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By Howard Wheeldon, Senior Strategist at BGC Partners

28 Apr 11. This morning the BBC chose to run a story suggesting that the cost of the two new Royal Navy Queen Elizabeth class aircraft carriers currently under construction at various Clyde yards by the Aircraft Carrier Alliance has risen by at least £1bn and maybe by as much as £2bn. This would, according to the article, take the likely total overall costs of the carrier program close to or in excess of £7bn up from an originally intended £3.9bn when the previous Labour government signed it off in July 2008.

The inference within the BBC article and the subsequent separate commentary goes on to suggest that the eventual programme cost could be as much as £10bn and that these ‘disclosures’ will re-open the debate over whether Britain needs new aircraft carriers at all. I very much doubt that it will alter a now visible need that Britain does need carrier force capability or that given events in North Africa and the Middle East of late in which both the Royal Navy and Royal Air Force have again shown the true value of respective British maritime and air power in terms of capability and achievements within the overall NATO role. Whilst it is quite likely that the SDSR related revisions demanded to the carrier programme will indeed push the actual cost of the carrier programme higher it is somewhat unfortunate that the article appears to have painted only part of the overall carrier cost picture by ignoring the substantial aircraft procurement and operating cost savings that are also inherent through changes demanded by SDSR.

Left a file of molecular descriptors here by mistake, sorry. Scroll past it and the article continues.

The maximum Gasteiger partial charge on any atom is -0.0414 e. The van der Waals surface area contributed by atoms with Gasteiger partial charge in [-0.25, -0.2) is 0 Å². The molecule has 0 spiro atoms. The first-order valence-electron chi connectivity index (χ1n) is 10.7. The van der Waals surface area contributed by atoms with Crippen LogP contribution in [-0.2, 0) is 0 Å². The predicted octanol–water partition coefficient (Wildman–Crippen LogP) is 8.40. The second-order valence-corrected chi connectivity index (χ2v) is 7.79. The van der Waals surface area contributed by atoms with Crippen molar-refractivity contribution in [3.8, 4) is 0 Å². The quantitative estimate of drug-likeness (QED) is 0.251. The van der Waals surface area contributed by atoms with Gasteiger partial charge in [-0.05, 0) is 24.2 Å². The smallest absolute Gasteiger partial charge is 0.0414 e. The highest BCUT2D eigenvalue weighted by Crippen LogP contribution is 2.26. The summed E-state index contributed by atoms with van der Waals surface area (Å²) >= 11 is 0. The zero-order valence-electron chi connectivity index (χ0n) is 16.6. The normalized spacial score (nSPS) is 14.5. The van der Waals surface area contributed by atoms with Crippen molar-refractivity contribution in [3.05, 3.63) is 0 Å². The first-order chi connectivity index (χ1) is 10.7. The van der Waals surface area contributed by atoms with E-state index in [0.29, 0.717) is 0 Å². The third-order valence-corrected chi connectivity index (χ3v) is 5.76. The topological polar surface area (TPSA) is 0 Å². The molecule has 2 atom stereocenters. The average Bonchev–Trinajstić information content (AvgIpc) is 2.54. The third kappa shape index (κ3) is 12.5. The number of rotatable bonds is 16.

I may reasonably sense a degree of mischief making here as in point of fact the process of change and decisions that appertain to cost on the carrier programme as demanded by the government following publication of the Strategic Defence and Security Review last October (a reference to the intended purchase of the less expensive CV version of the F-35 Joint Strike Fighter aircraft as opposed to the STOVL version but due to this change the corresponding need to fit cats and traps to one of the two new aircraft carriers under construction so that the planes can land and take-off) are subject to an ongoing review. The review is looking at the practicalities of which of the available arrestor and catapult systems (steam or electro magnet) would be sourced from the US, which of the two new aircraft carriers would eventually be equipped (if this was to be on the first ship, HMS Queen Elizabeth, due to the current status of the build this would need to be retrofitted post commissioning but if fitted to the second ship HMS Prince of Wales, this could be incorporated within the original build process following redesign) the costs, future capability requirement including decisions that will define the future role for the other non fitted ‘carrier’, solutions, ordering, timing and so forth.

My understanding is that the results of the current review are not due to be published until the late spring of 2012 meaning any suggestions of carrier cost programme rising can best be described as speculative or mischievous. Clearly the fitting or retrofitting a full ‘cats’ and ‘traps’ system to one of the two ships on order will increase the programme cost. My own view is that the government will more likely go for what common sense says will be the cheaper of the two options meaning that rather than retrofit HMS Queen Elizabeth and that as I reported following a private visit to BAE Systems Scotstoun yard in February having climbed through large sections of the vessel, is now very well advanced in terms of construction, that it will in the end go for a redesign process for the second ship, HMS Prince of Wales. This would appear to me to be the most sensible option.

But whilst accepting that the cost of one of the two ships will rise the BBC article this morning makes no mention that there will be a considerable

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